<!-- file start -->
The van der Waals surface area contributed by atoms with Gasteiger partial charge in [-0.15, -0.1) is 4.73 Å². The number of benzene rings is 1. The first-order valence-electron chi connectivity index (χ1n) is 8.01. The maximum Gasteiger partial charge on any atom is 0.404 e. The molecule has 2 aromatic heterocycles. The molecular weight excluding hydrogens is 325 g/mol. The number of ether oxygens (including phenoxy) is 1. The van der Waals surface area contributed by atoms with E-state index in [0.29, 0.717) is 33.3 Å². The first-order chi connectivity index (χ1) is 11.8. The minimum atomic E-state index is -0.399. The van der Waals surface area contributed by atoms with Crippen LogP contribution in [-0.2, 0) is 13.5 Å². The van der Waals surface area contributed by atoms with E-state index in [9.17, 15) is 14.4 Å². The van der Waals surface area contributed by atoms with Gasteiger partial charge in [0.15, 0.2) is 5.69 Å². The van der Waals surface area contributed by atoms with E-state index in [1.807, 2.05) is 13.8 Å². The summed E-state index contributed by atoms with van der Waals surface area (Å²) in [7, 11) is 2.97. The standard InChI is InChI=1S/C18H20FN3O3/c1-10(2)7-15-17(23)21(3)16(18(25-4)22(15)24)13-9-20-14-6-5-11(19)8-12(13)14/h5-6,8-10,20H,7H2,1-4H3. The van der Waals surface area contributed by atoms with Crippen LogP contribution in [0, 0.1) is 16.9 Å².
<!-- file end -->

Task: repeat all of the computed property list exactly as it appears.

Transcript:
The van der Waals surface area contributed by atoms with Gasteiger partial charge in [-0.15, -0.1) is 4.73 Å². The number of benzene rings is 1. The first-order valence-electron chi connectivity index (χ1n) is 8.01. The maximum Gasteiger partial charge on any atom is 0.404 e. The molecule has 2 aromatic heterocycles. The molecular weight excluding hydrogens is 325 g/mol. The number of ether oxygens (including phenoxy) is 1. The van der Waals surface area contributed by atoms with E-state index in [0.29, 0.717) is 33.3 Å². The first-order chi connectivity index (χ1) is 11.8. The minimum atomic E-state index is -0.399. The van der Waals surface area contributed by atoms with Crippen LogP contribution in [-0.2, 0) is 13.5 Å². The van der Waals surface area contributed by atoms with E-state index in [9.17, 15) is 14.4 Å². The van der Waals surface area contributed by atoms with Gasteiger partial charge in [0.15, 0.2) is 5.69 Å². The van der Waals surface area contributed by atoms with E-state index in [1.807, 2.05) is 13.8 Å². The summed E-state index contributed by atoms with van der Waals surface area (Å²) in [7, 11) is 2.97. The standard InChI is InChI=1S/C18H20FN3O3/c1-10(2)7-15-17(23)21(3)16(18(25-4)22(15)24)13-9-20-14-6-5-11(19)8-12(13)14/h5-6,8-10,20H,7H2,1-4H3. The van der Waals surface area contributed by atoms with Crippen LogP contribution in [0, 0.1) is 16.9 Å².